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Long time ago, I saved a sentence from a Java reference book: "Java has no mechanism to handle deadlock. it won't even know deadlock occurred." (Head First Java 2nd Edition, p.516)

So, what is about it? Is there a way to catch deadlock case in Java? I mean, is there a way that our code understands a deadlock case occurred?

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Is Java different from other languages in this regard? –  Michael Burr Oct 19 '08 at 22:58
    
it's not impossible to detect a deadlock - it's just quite difficult –  1800 INFORMATION Oct 19 '08 at 23:00
    
for example - most databases will detect deadlocks –  1800 INFORMATION Oct 19 '08 at 23:01
    
Java may not have a mechanism to 'handle' deadlocks, but it DOES know about deadlocks. Read my post bellow and I explain how... –  Jeach Dec 8 '11 at 20:53

14 Answers 14

Since JDK 1.5 there are very useful methods in the java.lang.management package to find and inspect deadlocks that occurs. See the findMonitorDeadlockedThreads() and findDeadlockedThreads() method of the ThreadMXBean class.

A possible way to use this is to have a separate watchdog thread (or periodic task) that does this.

Sample code:

  ThreadMXBean tmx = ManagementFactory.getThreadMXBean();
  long[] ids = tmx.findDeadlockedThreads();
  if (ids != null) {
     ThreadInfo[] infos = tmx.getThreadInfo(ids, true, true);
     System.out.println("The following threads are deadlocked:");
     for (ThreadInfo ti : infos) {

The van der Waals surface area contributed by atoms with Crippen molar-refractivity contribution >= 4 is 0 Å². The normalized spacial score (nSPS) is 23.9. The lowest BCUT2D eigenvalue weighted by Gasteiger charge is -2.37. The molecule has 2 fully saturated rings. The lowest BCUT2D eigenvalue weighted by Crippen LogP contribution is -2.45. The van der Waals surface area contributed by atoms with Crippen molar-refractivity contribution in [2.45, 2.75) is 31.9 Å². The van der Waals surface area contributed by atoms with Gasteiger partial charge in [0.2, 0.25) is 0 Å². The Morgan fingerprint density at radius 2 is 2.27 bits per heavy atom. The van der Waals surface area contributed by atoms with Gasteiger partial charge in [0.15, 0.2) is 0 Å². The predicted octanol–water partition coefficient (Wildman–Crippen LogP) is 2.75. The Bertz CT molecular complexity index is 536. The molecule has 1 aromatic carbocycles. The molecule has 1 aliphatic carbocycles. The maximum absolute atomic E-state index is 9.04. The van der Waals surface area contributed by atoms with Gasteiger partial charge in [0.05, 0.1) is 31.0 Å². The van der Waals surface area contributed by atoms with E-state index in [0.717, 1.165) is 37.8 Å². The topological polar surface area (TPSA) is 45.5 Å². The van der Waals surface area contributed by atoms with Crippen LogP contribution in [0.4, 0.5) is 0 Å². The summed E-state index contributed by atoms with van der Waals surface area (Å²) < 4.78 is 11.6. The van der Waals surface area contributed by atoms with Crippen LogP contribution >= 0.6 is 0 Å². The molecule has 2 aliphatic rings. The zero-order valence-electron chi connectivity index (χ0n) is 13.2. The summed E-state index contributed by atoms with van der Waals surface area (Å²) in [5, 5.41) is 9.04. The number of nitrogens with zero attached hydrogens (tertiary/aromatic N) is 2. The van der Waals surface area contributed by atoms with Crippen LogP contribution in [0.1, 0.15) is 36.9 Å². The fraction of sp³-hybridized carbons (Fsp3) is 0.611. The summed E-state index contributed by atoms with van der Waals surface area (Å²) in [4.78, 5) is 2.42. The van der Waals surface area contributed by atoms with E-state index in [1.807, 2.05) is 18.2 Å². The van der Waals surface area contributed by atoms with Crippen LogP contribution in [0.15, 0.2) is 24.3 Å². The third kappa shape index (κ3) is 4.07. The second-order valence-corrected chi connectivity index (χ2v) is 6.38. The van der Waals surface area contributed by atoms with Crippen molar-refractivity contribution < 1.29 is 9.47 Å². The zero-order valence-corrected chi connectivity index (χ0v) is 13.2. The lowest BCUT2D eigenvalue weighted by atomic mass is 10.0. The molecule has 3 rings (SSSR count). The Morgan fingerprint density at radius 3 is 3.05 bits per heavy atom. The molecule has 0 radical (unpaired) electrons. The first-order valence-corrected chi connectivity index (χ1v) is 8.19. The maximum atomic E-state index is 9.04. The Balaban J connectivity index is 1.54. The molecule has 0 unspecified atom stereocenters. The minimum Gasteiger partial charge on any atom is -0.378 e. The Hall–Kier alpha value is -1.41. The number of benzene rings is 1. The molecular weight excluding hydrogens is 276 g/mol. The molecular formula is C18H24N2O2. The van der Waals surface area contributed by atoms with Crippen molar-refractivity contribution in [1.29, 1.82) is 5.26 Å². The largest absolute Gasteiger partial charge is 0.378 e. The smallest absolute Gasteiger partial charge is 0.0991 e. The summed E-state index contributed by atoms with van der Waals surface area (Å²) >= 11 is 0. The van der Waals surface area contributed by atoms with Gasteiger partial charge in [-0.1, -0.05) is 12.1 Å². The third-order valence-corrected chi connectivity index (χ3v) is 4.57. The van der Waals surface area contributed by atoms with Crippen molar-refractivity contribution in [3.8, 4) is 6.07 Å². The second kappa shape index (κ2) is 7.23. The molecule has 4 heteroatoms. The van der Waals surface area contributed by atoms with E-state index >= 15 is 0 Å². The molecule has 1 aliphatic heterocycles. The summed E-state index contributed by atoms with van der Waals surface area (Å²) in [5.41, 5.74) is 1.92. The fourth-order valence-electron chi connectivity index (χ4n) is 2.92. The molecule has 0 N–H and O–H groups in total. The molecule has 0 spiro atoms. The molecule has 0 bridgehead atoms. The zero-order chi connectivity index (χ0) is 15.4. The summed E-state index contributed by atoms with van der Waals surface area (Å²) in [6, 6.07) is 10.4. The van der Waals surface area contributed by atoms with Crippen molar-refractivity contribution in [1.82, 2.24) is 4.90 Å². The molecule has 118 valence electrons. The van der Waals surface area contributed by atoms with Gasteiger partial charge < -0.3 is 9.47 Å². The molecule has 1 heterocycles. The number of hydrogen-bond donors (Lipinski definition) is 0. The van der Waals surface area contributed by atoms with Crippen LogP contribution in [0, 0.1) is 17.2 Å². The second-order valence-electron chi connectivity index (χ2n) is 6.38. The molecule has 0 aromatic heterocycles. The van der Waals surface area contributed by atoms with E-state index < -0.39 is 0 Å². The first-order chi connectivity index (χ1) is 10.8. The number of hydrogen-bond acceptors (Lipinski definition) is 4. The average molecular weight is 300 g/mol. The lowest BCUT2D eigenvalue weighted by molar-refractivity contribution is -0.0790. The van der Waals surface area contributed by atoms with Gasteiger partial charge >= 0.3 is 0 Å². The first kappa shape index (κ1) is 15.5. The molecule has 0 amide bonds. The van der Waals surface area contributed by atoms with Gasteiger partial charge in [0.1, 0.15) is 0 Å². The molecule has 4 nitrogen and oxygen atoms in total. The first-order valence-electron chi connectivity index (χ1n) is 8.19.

System.out.println(ti);
     }
  }
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JConsole is able to detect deadlocks in a running application.

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JDK 5 and 6 will dump held lock information in a full thread dump (obtained with kill -3, jstack, jconsole, etc). JDK 6 even contains information about ReentrantLock and ReentrantReadWriteLock. It is possible from this information to diagnose a deadlock by finding a lock cycle: Thread A holds lock 1, Thread B holds lock 2, and either A is requesting 2 or B is requesting 1. From my experience, this is usually pretty obvious.

Other analysis tools can actually find potential deadlocks even if they don't occur. Thread tools from vendors like OptimizeIt, JProbe, Coverity, etc are good places to look.

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In general java does not offer deadlock detection. The synchronized keyword and built in monitors make it somewhat more difficult to reason about deadlock than in languages with explicit locking.

I would suggest migrating to using java.util.concurrent.Lock locks and the like in order to make your locking schemes easier to reason about. In fact you could easily make your own implementation of the lock interface with deadlock detection. The algorithm is to basically traverse the lock dependency graph and look for a cycle.

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2  
The locks in java.util.concurrent.Lock have deadlock detection built in as of JDK 1.6. See java.lang.management.ThreadMXBean. –  staffan Oct 20 '08 at 9:56

Deadlocks can be avoided if you follow a simple rule: have all threads claim and release their locks in the same order. In this way, you never get into a situation where a deadlock can occur.

Even the dining philosophers problem can be seen as a violation of this rule as it uses relative concepts of left and right spoon which result in different threads using different allocation orders of the spoons.

In my opinion, prevention is better than cure.